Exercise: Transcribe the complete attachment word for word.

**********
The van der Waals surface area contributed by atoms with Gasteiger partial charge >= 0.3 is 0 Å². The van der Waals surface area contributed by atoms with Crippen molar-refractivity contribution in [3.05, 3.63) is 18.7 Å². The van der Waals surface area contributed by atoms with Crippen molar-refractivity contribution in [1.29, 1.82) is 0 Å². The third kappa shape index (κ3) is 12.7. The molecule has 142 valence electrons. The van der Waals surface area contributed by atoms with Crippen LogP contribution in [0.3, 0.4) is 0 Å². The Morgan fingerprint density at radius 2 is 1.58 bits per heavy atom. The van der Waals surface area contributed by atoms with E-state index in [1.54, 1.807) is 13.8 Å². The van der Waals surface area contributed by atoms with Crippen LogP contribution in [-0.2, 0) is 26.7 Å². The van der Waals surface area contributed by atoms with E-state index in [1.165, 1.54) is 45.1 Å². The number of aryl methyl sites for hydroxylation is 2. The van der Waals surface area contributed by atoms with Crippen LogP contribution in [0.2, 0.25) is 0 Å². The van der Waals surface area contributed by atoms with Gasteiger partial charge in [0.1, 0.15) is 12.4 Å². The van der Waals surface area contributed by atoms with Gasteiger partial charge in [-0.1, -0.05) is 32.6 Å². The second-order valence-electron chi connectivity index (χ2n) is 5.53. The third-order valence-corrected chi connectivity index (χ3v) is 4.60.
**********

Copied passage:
The van der Waals surface area contributed by atoms with Gasteiger partial charge >= 0.3 is 0 Å². The van der Waals surface area contributed by atoms with Crippen molar-refractivity contribution in [3.05, 3.63) is 18.7 Å². The van der Waals surface area contributed by atoms with Crippen molar-refractivity contribution in [1.29, 1.82) is 0 Å². The third kappa shape index (κ3) is 12.7. The molecule has 142 valence electrons. The van der Waals surface area contributed by atoms with Crippen LogP contribution in [0.3, 0.4) is 0 Å². The Morgan fingerprint density at radius 2 is 1.58 bits per heavy atom. The van der Waals surface area contributed by atoms with E-state index in [1.54, 1.807) is 13.8 Å². The van der Waals surface area contributed by atoms with Crippen LogP contribution in [-0.2, 0) is 26.7 Å². The van der Waals surface area contributed by atoms with E-state index in [1.165, 1.54) is 45.1 Å². The number of aryl methyl sites for hydroxylation is 2. The van der Waals surface area contributed by atoms with Crippen LogP contribution in [0.2, 0.25) is 0 Å². The van der Waals surface area contributed by atoms with Gasteiger partial charge in [0.1, 0.15) is 12.4 Å². The van der Waals surface area contributed by atoms with Gasteiger partial charge in [-0.1, -0.05) is 32.6 Å². The second-order valence-electron chi connectivity index (χ2n) is 5.53. The third-order valence-corrected chi connectivity index (χ3v) is 4.60.